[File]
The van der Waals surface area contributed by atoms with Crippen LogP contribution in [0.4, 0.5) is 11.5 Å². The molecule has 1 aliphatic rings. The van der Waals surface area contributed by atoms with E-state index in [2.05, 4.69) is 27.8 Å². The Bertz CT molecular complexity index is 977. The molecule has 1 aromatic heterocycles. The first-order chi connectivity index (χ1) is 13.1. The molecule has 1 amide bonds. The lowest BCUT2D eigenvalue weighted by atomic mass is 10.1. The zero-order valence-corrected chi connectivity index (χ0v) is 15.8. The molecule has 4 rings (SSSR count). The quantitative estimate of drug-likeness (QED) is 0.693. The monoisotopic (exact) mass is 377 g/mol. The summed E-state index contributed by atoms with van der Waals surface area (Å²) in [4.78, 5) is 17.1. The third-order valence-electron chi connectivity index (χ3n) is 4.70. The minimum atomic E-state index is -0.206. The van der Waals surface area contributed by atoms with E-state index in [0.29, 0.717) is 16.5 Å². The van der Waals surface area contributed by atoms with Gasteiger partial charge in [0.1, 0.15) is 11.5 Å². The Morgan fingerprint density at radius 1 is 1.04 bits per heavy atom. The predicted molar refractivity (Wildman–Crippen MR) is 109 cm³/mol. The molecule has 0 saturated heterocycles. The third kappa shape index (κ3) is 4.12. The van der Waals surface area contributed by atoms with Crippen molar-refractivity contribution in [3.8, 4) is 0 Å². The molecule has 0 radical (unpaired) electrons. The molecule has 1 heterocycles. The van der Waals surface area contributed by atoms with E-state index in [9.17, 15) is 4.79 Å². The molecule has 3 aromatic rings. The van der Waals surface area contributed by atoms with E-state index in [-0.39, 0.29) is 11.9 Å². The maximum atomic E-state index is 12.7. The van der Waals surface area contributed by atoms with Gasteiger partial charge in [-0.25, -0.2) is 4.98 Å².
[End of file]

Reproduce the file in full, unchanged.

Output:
The van der Waals surface area contributed by atoms with Crippen LogP contribution in [0.4, 0.5) is 11.5 Å². The molecule has 1 aliphatic rings. The van der Waals surface area contributed by atoms with E-state index in [2.05, 4.69) is 27.8 Å². The Bertz CT molecular complexity index is 977. The molecule has 1 aromatic heterocycles. The first-order chi connectivity index (χ1) is 13.1. The molecule has 1 amide bonds. The lowest BCUT2D eigenvalue weighted by atomic mass is 10.1. The zero-order valence-corrected chi connectivity index (χ0v) is 15.8. The molecule has 4 rings (SSSR count). The quantitative estimate of drug-likeness (QED) is 0.693. The monoisotopic (exact) mass is 377 g/mol. The summed E-state index contributed by atoms with van der Waals surface area (Å²) in [4.78, 5) is 17.1. The third-order valence-electron chi connectivity index (χ3n) is 4.70. The minimum atomic E-state index is -0.206. The van der Waals surface area contributed by atoms with E-state index in [0.29, 0.717) is 16.5 Å². The van der Waals surface area contributed by atoms with Gasteiger partial charge in [0.1, 0.15) is 11.5 Å². The Morgan fingerprint density at radius 1 is 1.04 bits per heavy atom. The predicted molar refractivity (Wildman–Crippen MR) is 109 cm³/mol. The molecule has 0 saturated heterocycles. The third kappa shape index (κ3) is 4.12. The van der Waals surface area contributed by atoms with Crippen molar-refractivity contribution in [3.8, 4) is 0 Å². The molecule has 0 radical (unpaired) electrons. The molecule has 1 heterocycles. The van der Waals surface area contributed by atoms with E-state index in [9.17, 15) is 4.79 Å². The molecule has 3 aromatic rings. The van der Waals surface area contributed by atoms with E-state index in [-0.39, 0.29) is 11.9 Å². The maximum atomic E-state index is 12.7. The van der Waals surface area contributed by atoms with Gasteiger partial charge in [-0.25, -0.2) is 4.98 Å².